(3) Al-Khattab, or Ibn Al-Khattab, are aliases of Samer Al-Sweilem, a Saudi who fought the Soviets in Afghanistan and then commanded the Arab jihad fighters in Chechnya until his death by poisoning in 2002.

(4) For more on the fatwa signed by 26 Saudi sheikhs, see MEMRI Special Dispatch No. 896, "Reactions and Counter-Reactions to the Saudi Clerics' Communiqué Calling for Jihad in Iraq," April 21, 2005, .

(5) The word ghadr ("traitor") is used here as an epithet for the Badr Forces – the military arm of the Iraqi party SCIRI (Supreme Council of the Islamic Revolution in Iraq), headed by 'Abd Al-'Aziz Al-Hakim, which is supported by Iran.

(6) Jama'at Al-Tawhid Wal-Jihad (the Group of Monotheism and Jihad) was the name of Al-Zarqawi's organization before it joined forces with Al-Qaeda and took on the name Al-Qaeda in Iraq.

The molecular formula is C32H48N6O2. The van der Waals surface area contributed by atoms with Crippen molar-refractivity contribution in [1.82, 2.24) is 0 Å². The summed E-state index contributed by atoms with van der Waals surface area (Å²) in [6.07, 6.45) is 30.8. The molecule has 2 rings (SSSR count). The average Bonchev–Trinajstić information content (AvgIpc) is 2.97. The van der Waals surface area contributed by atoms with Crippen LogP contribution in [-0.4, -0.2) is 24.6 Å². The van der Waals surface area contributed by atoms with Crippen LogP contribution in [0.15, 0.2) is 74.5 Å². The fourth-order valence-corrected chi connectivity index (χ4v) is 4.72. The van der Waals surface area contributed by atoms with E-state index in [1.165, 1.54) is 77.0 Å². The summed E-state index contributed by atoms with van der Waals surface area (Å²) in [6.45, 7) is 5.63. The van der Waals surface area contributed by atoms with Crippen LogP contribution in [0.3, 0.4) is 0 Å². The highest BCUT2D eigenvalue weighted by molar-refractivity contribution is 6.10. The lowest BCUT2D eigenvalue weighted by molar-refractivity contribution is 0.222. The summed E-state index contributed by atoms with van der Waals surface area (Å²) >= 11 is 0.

The Middle East Media Research Institute (MEMRI) is an independent, non-profit organization that translates and analyzes the media of the Middle East. Copies of articles and documents cited, as well as background information, are available on request.

MEMRI holds copyrights on all translations. Materials may only be used with proper attribution.

The Middle East Media Research Institute (MEMRI) P.O. Box 27837, Washington, DC 20038-7837

Phone: (202) 955-9070

Fax: (202) 955-9077


Search previous MEMRI publications at


Friday, November 30, 2007

Bin Laden's Message to the Europeans

Courtesy of MEMRI

Special Dispatch-Jihad & Terrorism Studies Project
November 30, 2007
No. 1776

Bin Laden's Message to the Europeans

To view this Special Dispatch in HTML, visit the link: HERE

On November 29, the Islamist website Al-Ekhlaas, hosted by NOC4HOSTS Inc., in Florida U.S.A., posted an audio message from Osama bin Laden, produced by Al-Qaeda's media company Al-Sahab. The message, addressed to the European people, is an attempt to exploit the moral debate on the war in Iraq and Afghanistan currently underway in the West, particularly in Europe. Bin Laden portrays the European leaders as vassals of the U.S., and calls upon Europeans to pressure their governments to withdraw their forces from Afghanistan.

The following are excerpts from the address(1):